will drop 925mb temperatures from a peak of near 0c during Thursday
afternoon to -17c Friday morning. Northwest fetch should deflect any
lake effect to the southwest, but both lake clouds and les look to
be hard to come by given model depictions of rapidly building high
pressure Thursday night. Highs Friday will be limited to the
middle/upper teens in most spots despite prospects for mostly sunny
skies. Quick rebound of the height field downstream of Pacific energy
streaming into the western U.S. Will help temperatures recover into the middle
20s on Saturday.

Finally, model consensus is increasing that a wide swath of
accumulating snow will develop over the Ohio Valley and Great Lakes
Saturday night into Sunday night. This will occur as a northern wave
digs into the Western Plains and entrains a highly uncertain
percentage of energy from a closed low over the 4 corners. Broad
region of northward moisture transport and strong large scale right
entrance jet support favor retaining the entry-level likely probability of precipitation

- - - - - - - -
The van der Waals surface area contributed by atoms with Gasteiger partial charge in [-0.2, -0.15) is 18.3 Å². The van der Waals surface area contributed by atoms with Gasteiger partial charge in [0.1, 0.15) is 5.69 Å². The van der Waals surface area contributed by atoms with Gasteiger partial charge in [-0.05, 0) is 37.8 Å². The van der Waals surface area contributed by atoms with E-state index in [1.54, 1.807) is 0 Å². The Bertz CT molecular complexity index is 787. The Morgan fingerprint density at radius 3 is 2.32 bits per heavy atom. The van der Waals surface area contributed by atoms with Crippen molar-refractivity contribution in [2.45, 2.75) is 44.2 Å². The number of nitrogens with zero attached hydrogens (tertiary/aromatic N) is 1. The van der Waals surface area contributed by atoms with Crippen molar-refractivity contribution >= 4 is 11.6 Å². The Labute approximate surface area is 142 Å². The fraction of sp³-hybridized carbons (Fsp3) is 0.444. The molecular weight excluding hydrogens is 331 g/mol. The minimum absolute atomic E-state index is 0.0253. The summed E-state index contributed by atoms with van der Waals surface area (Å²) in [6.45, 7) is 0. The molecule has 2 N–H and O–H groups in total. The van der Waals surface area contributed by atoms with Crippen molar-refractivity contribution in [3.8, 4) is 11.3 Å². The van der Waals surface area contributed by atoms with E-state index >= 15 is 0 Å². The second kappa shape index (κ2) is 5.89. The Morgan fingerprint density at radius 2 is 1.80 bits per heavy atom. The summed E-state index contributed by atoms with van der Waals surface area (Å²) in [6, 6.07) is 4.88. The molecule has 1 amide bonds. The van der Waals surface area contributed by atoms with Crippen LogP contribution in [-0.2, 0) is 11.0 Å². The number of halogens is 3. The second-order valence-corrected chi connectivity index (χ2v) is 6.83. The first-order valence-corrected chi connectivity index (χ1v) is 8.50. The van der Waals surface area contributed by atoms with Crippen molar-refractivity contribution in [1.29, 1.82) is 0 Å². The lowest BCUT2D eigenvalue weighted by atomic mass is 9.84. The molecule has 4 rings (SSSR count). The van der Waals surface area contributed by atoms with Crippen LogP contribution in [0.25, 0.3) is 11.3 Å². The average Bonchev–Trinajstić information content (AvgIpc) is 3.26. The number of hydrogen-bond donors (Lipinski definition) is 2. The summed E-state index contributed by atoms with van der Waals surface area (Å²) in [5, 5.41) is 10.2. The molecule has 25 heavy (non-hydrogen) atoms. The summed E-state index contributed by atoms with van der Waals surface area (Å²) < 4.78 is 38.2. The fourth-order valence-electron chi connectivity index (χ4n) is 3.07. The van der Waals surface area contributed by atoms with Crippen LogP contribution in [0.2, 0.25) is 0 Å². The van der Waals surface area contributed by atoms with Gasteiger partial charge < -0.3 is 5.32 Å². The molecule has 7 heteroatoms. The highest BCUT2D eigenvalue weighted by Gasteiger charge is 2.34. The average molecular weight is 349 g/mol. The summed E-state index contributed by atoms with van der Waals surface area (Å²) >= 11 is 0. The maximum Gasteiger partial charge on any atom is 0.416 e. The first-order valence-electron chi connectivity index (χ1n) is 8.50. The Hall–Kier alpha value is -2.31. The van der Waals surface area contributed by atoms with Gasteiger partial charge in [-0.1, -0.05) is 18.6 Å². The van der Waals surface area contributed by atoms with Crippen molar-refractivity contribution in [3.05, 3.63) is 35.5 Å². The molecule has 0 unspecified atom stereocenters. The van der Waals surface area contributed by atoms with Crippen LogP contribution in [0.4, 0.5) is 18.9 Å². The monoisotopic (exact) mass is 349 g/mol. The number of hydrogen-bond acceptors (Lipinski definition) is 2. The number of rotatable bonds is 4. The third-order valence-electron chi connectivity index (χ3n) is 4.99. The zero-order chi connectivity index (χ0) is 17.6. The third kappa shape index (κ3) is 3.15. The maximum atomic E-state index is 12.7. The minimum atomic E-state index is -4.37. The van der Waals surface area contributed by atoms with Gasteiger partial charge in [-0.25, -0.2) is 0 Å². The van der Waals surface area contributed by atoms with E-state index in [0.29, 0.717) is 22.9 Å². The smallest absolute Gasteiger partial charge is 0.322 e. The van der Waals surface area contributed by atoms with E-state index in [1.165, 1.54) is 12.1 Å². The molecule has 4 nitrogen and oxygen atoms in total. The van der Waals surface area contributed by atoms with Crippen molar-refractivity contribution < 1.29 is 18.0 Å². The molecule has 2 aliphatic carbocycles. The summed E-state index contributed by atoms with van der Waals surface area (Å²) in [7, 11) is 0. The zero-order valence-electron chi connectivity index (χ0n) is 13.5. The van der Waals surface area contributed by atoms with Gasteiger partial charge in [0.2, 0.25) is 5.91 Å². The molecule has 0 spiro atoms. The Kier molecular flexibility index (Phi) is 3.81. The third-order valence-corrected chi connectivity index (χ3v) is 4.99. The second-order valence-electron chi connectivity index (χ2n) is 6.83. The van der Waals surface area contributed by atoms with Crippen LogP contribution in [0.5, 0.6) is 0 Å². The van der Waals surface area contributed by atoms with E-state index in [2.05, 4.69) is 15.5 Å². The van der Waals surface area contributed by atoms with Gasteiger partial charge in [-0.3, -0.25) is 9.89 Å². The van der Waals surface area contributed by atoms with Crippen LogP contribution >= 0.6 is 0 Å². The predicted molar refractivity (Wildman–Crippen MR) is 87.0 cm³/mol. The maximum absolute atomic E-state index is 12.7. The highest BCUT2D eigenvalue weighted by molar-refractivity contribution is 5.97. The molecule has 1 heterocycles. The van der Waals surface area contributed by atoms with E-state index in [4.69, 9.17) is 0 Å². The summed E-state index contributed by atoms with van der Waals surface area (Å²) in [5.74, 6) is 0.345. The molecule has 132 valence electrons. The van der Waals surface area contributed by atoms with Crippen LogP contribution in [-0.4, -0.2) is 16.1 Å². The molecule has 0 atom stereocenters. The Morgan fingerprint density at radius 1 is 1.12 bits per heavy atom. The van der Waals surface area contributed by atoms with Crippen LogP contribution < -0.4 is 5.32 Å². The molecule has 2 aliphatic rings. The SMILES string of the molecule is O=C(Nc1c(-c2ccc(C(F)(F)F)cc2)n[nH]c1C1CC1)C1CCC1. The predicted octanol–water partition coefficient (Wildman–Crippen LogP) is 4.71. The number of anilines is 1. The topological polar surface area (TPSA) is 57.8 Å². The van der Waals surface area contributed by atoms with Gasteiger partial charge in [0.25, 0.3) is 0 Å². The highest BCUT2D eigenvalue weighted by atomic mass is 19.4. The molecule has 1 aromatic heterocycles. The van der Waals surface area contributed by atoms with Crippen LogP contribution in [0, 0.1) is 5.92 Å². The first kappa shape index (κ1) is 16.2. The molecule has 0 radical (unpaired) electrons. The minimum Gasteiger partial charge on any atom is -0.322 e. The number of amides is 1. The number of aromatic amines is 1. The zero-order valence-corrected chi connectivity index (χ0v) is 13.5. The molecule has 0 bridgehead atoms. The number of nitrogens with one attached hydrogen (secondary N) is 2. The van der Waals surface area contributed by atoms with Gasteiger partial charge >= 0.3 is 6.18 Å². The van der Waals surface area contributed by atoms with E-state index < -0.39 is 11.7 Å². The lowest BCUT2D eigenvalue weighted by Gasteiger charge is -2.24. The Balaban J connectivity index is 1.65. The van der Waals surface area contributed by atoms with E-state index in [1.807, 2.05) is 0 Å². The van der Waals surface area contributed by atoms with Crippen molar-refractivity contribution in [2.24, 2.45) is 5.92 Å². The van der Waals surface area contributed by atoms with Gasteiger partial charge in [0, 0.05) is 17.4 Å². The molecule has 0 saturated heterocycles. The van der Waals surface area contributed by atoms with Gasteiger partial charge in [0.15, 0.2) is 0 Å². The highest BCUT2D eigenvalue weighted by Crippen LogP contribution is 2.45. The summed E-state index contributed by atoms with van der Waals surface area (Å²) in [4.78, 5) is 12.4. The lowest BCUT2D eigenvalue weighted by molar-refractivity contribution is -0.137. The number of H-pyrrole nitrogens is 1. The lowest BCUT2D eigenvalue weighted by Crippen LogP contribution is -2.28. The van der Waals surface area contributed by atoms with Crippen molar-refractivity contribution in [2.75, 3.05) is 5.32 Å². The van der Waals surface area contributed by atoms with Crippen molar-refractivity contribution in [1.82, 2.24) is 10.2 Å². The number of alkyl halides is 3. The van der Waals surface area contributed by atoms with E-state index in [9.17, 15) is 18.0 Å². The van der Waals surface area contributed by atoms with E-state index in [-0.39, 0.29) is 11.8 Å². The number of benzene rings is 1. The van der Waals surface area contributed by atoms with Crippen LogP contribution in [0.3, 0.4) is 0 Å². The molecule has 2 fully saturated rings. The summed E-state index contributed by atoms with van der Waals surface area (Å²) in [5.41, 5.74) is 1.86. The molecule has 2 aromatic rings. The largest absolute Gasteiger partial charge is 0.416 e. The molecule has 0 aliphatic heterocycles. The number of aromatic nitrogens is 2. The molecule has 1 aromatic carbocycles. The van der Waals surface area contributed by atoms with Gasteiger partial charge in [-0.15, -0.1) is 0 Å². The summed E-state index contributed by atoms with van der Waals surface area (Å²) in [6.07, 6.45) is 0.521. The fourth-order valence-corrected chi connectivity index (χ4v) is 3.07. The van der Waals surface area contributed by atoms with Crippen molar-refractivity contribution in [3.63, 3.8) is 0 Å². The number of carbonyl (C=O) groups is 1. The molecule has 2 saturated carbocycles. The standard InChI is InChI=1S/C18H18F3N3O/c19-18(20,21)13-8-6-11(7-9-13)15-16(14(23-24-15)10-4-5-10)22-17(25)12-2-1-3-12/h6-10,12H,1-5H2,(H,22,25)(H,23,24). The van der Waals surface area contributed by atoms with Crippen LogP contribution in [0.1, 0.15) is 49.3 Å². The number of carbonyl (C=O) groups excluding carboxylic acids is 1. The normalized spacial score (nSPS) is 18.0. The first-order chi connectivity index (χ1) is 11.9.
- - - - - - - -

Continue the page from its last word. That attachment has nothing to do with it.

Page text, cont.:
introduced by the blended extended grids.


Fresh to strong southerly winds will develop late tonight into
Thursday morning as a weak low pressure system traverses the Great
Lakes. Stable southerly flow regime will limit the potential for
wind gusts. Therefore...while an isolated gust to gale force is
possible over Lake Huron...coverage and duration will meet gale
criteria. A strong cold front will then surge across the waters on
Thursday night. Much colder northwest flow will support widespread
gusts to strong gales across all of Lake Huron including the
nearshore waters. Significant wave heights will exceed 12 feet over
the southern half of Lake Huron by late Thursday night. Winds and
waves will subside Friday into Friday night.


DTX watches/warnings/advisories...
Lake Huron...gale watch from Thursday evening through Friday morning for

Lake St Clair...none.
Michigan waters of Lake Erie...none.


short term...dg
long term....jvc